Womantra launches legal-aid clinic for GBV survivors

Stephanie Leitch -
Stephanie Leitch -

Modern feminists honoured one from an earlier generation when the NGO Womantra launched the Elma Francois Legal Clinic on March 1.

Womantra, which has been at the forefront of conversations relating to gender-based violence and inequality in TT for the past decade, has been involved in public education efforts, advocacy, policy development and popular engagement through mainstream media and virtual platforms.

Founding director Stephanie Leitch said, "The aim of the clinic is to provide free and low-cost legal services to survivors of gender-based violence. Womantra has been involved in gender-based violence advocacy for at least eight years, and we have come a long way since then."

During that time, the team at Womantra realised they needed to offer more for those in need of assistance and protection.

"Outside of advocacy, we wanted to be able to help survivors in a tangible way. Because Womantra has become such a prominent organisation, many women were reaching out to us anyway – asking for help. We realised we had to organise ourselves to properly respond.

"We then became an informal referral network, and that's how we established relationships with other organisations."

Elma Francois was a political activist born in St Vincent and the Grenadines. She was a member of the Trinidad Workingman's Association, co-founder of the Negro Welfare Cultural and Social Association, an organisation created to empower people of African descent, though membership included people of other racial backgrounds.

She was also involved in the British Empire Citizens' and Workers' Home Rule Party also known as the Butler Party, organised by labour leader Tubal Uriah Butler.

Leitch said the organisation was named in honour of Francois because she is important to Caribbean feminists.

The Elma Francois Legal Clinic -

"She was a bold, outspoken leader in a time when it was difficult for women to do that, in a time when TT was still a British colony. That was compounded by the fact that she was a migrant who later became associated with and led trade unions and went on to form others.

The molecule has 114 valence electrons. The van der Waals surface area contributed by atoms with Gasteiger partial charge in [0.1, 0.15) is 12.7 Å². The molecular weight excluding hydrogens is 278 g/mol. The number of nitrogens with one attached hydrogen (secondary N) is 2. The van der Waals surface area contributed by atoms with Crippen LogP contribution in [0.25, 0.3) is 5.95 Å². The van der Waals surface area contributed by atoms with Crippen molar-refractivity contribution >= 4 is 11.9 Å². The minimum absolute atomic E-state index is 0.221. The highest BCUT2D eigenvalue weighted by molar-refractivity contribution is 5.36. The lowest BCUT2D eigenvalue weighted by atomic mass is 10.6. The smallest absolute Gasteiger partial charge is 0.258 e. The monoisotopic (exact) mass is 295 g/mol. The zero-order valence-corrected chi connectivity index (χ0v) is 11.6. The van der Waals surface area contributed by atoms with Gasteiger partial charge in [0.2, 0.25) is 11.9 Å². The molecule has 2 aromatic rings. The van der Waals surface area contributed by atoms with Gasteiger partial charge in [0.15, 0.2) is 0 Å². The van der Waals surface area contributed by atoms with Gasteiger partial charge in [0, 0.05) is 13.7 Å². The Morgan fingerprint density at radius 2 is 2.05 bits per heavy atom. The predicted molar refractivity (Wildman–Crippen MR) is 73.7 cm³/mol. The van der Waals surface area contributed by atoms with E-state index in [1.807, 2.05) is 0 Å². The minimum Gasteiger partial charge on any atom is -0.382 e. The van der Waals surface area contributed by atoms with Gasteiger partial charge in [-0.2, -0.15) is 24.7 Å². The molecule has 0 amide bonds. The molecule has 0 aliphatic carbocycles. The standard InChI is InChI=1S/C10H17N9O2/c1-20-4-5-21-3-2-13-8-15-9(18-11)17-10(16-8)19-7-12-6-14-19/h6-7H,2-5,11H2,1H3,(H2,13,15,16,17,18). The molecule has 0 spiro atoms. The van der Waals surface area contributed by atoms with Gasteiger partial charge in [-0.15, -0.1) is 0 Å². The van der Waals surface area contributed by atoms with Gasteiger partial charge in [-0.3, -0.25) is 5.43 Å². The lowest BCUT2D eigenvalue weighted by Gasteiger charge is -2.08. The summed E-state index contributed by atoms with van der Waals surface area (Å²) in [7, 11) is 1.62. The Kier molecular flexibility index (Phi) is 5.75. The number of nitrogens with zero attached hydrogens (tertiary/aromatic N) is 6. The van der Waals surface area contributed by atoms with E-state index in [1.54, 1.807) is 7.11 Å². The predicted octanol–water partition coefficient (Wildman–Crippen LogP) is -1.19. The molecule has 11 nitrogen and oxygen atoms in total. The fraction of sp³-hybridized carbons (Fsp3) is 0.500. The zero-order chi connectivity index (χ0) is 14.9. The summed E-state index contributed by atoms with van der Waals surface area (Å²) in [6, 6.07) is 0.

"She is the kind of woman we look up to and seek to emulate."

The Elma Francois Legal Clinic is now among several community-based clinics throughout TT, but has unique features that reflect what the organisation considers inclusive and intersectional principles.

It arose from a need for legal advice and services that specifically target survivors of gender-based violence regardless of ability, sexuality, gender identity and expression, nationality, or employment background.

The clinic has an intention of catering especially to vulnerable groups such as the LGBTQ+ community, migrants, people living with disabilities, and women and girls who face particular challenges.

Attorneys and staff attached to the clinic have received trauma and LGBTQ+ sensitivity training and the team of specialists includes Spanish and Arabic interpreters and attorneys. Childcare services during appointments are available, and clients living with disabilities can request physically accessible meeting locations.

As the legal clinic grows in its first year, the team, according to a release, said it looks forward to growing partnerships and relationships with other organisations and individuals committed to ending gender-based violence.

They hope to create a partnership with the Law Association in the near future and thus expand the team of attorneys available to their clients.

Asked how the clinic is being funded, Leitch said, "Womantra is the recipient of a small grant from the Spotlight initiative, which is a UN and European Union initiative with a mission of ending gender-based violence."

She said the grant was awarded to the NGO to run the one-year pilot which was already in motion.

"We have been preparing for this clinic for the past three years."

Attorneys on the team work on a voluntary basis, as the grant is only sufficient to run the project and provide a stipend for the project co-ordinator.

The team is made up of Leitch, who is the project lead, Hannah Grosberg, the project co-ordinator and Élysse Marcellin, who is a director at Womantra and systems operator at the clinic.

Asked about feedback since the launch, Grosberg said, "We have had a lot of positive feedback from other organisations across the region via social media. It was great seeing the various leaders sharing their thoughts."

She said over the past few days there has been a steady increase in lawyers interested in volunteering and people reaching out for legal assistance.

Grosberg said she is also excited to be working with the team of eight attorneys who have volunteered.

"They are some of the best attorneys I have worked with. They are all passionate about the cause and worked with survivors before. They go above and beyond, and have been very open to continuing training."

Grosberg said all the work she has done and will continue to do is important to her because of its positive impact and the ripple effect of the work done by the organisation.

"It's great to see people and my family see the value of a legal clinic providing assistance for people affected by gender-based violence."

Those interested in joining the team at the clinic can e-mail legalclinic@womantra.org

People seeking legal services may contact and book an appointment through a phone call or WhatsApp 718-6626 or e-mail legalclinic@womantra.org – subject: “Appointment Request.”


"Womantra launches legal-aid clinic for GBV survivors"

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